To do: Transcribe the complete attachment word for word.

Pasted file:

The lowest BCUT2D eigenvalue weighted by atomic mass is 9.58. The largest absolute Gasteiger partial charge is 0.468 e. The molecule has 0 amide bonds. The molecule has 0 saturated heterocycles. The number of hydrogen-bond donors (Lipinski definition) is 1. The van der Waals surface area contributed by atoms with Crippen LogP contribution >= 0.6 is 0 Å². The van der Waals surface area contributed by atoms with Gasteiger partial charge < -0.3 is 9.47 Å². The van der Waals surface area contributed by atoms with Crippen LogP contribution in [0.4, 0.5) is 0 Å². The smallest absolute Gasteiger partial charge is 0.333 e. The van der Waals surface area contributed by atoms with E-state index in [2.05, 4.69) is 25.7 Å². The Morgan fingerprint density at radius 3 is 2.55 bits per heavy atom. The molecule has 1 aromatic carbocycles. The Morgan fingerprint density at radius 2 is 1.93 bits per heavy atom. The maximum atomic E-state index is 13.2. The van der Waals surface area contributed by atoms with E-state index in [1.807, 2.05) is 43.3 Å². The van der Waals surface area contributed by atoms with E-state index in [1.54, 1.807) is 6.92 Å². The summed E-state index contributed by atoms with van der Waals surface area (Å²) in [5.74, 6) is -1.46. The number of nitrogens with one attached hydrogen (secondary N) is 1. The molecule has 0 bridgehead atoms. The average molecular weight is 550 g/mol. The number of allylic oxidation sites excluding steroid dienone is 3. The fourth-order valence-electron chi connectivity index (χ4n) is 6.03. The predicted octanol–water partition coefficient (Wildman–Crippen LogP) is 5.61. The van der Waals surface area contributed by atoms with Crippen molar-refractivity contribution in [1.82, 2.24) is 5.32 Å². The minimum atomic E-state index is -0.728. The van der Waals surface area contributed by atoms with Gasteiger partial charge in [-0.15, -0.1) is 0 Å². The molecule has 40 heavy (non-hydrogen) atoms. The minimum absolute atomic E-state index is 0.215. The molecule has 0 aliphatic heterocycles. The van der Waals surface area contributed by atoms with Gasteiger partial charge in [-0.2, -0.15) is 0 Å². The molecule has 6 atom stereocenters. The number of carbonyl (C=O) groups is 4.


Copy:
The lowest BCUT2D eigenvalue weighted by atomic mass is 9.58. The largest absolute Gasteiger partial charge is 0.468 e. The molecule has 0 amide bonds. The molecule has 0 saturated heterocycles. The number of hydrogen-bond donors (Lipinski definition) is 1. The van der Waals surface area contributed by atoms with Crippen LogP contribution >= 0.6 is 0 Å². The van der Waals surface area contributed by atoms with Gasteiger partial charge < -0.3 is 9.47 Å². The van der Waals surface area contributed by atoms with Crippen LogP contribution in [0.4, 0.5) is 0 Å². The smallest absolute Gasteiger partial charge is 0.333 e. The van der Waals surface area contributed by atoms with E-state index in [2.05, 4.69) is 25.7 Å². The Morgan fingerprint density at radius 3 is 2.55 bits per heavy atom. The molecule has 1 aromatic carbocycles. The Morgan fingerprint density at radius 2 is 1.93 bits per heavy atom. The maximum atomic E-state index is 13.2. The van der Waals surface area contributed by atoms with E-state index in [1.807, 2.05) is 43.3 Å². The van der Waals surface area contributed by atoms with E-state index in [1.54, 1.807) is 6.92 Å². The summed E-state index contributed by atoms with van der Waals surface area (Å²) in [5.74, 6) is -1.46. The number of nitrogens with one attached hydrogen (secondary N) is 1. The molecule has 0 bridgehead atoms. The average molecular weight is 550 g/mol. The number of allylic oxidation sites excluding steroid dienone is 3. The fourth-order valence-electron chi connectivity index (χ4n) is 6.03. The predicted octanol–water partition coefficient (Wildman–Crippen LogP) is 5.61. The van der Waals surface area contributed by atoms with Crippen molar-refractivity contribution in [1.82, 2.24) is 5.32 Å². The minimum atomic E-state index is -0.728. The van der Waals surface area contributed by atoms with Gasteiger partial charge in [-0.15, -0.1) is 0 Å². The molecule has 40 heavy (non-hydrogen) atoms. The minimum absolute atomic E-state index is 0.215. The molecule has 0 aliphatic heterocycles. The van der Waals surface area contributed by atoms with Gasteiger partial charge in [-0.2, -0.15) is 0 Å². The molecule has 6 atom stereocenters. The number of carbonyl (C=O) groups is 4.